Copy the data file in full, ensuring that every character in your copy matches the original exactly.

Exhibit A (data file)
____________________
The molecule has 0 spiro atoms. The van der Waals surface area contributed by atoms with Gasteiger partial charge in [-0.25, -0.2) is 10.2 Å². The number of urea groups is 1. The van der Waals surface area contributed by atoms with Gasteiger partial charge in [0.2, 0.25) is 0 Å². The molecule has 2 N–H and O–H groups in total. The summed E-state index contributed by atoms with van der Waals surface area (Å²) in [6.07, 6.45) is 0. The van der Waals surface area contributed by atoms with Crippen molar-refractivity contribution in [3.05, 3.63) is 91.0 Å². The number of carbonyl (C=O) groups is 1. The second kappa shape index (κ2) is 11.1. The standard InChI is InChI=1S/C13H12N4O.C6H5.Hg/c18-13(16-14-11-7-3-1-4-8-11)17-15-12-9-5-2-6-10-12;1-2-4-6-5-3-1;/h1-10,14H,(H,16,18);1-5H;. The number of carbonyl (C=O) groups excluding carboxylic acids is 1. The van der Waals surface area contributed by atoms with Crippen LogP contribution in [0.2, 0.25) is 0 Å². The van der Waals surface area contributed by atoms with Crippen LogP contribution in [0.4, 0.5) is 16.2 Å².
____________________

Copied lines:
The molecule has 0 spiro atoms. The van der Waals surface area contributed by atoms with Gasteiger partial charge in [-0.25, -0.2) is 10.2 Å². The number of urea groups is 1. The van der Waals surface area contributed by atoms with Gasteiger partial charge in [0.2, 0.25) is 0 Å². The molecule has 2 N–H and O–H groups in total. The summed E-state index contributed by atoms with van der Waals surface area (Å²) in [6.07, 6.45) is 0. The van der Waals surface area contributed by atoms with Crippen molar-refractivity contribution in [3.05, 3.63) is 91.0 Å². The number of carbonyl (C=O) groups is 1. The second kappa shape index (κ2) is 11.1. The standard InChI is InChI=1S/C13H12N4O.C6H5.Hg/c18-13(16-14-11-7-3-1-4-8-11)17-15-12-9-5-2-6-10-12;1-2-4-6-5-3-1;/h1-10,14H,(H,16,18);1-5H;. The number of carbonyl (C=O) groups excluding carboxylic acids is 1. The van der Waals surface area contributed by atoms with Crippen LogP contribution in [0.2, 0.25) is 0 Å². The van der Waals surface area contributed by atoms with Crippen LogP contribution in [0.4, 0.5) is 16.2 Å².